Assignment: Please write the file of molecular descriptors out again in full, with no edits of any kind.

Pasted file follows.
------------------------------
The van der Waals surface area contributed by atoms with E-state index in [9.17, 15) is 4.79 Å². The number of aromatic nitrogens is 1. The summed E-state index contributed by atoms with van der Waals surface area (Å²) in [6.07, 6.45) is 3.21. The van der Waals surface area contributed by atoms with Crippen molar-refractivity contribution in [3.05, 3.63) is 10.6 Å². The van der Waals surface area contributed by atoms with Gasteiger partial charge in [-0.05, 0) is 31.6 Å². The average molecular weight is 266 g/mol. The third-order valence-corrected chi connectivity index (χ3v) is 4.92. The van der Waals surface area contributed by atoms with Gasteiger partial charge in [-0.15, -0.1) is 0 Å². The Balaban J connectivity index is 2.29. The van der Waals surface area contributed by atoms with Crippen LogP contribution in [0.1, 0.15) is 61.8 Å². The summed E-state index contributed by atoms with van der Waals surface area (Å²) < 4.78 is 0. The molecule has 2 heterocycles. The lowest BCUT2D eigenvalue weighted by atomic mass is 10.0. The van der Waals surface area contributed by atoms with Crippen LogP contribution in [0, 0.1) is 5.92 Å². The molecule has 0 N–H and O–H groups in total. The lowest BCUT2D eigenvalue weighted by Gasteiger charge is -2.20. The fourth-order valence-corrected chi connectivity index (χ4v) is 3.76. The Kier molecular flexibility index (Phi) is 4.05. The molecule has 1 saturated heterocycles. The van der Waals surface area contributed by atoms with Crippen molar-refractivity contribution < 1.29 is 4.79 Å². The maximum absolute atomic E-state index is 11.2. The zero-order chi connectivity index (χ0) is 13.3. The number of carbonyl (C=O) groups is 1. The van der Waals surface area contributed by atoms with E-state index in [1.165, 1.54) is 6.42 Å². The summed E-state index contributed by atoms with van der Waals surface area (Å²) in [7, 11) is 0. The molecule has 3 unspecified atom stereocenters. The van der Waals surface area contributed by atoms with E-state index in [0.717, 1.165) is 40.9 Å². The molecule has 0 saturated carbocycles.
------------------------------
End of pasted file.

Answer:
The van der Waals surface area contributed by atoms with E-state index in [9.17, 15) is 4.79 Å². The number of aromatic nitrogens is 1. The summed E-state index contributed by atoms with van der Waals surface area (Å²) in [6.07, 6.45) is 3.21. The van der Waals surface area contributed by atoms with Crippen molar-refractivity contribution in [3.05, 3.63) is 10.6 Å². The van der Waals surface area contributed by atoms with Gasteiger partial charge in [-0.05, 0) is 31.6 Å². The average molecular weight is 266 g/mol. The third-order valence-corrected chi connectivity index (χ3v) is 4.92. The van der Waals surface area contributed by atoms with Gasteiger partial charge in [-0.15, -0.1) is 0 Å². The Balaban J connectivity index is 2.29. The van der Waals surface area contributed by atoms with Crippen LogP contribution in [0.1, 0.15) is 61.8 Å². The summed E-state index contributed by atoms with van der Waals surface area (Å²) < 4.78 is 0. The molecule has 2 heterocycles. The lowest BCUT2D eigenvalue weighted by atomic mass is 10.0. The van der Waals surface area contributed by atoms with Crippen LogP contribution in [0, 0.1) is 5.92 Å². The molecule has 0 N–H and O–H groups in total. The lowest BCUT2D eigenvalue weighted by Gasteiger charge is -2.20. The fourth-order valence-corrected chi connectivity index (χ4v) is 3.76. The Kier molecular flexibility index (Phi) is 4.05. The molecule has 1 saturated heterocycles. The van der Waals surface area contributed by atoms with Crippen molar-refractivity contribution < 1.29 is 4.79 Å². The maximum absolute atomic E-state index is 11.2. The zero-order chi connectivity index (χ0) is 13.3. The number of carbonyl (C=O) groups is 1. The van der Waals surface area contributed by atoms with E-state index in [1.165, 1.54) is 6.42 Å². The summed E-state index contributed by atoms with van der Waals surface area (Å²) in [7, 11) is 0. The molecule has 3 unspecified atom stereocenters. The van der Waals surface area contributed by atoms with E-state index in [0.717, 1.165) is 40.9 Å². The molecule has 0 saturated carbocycles.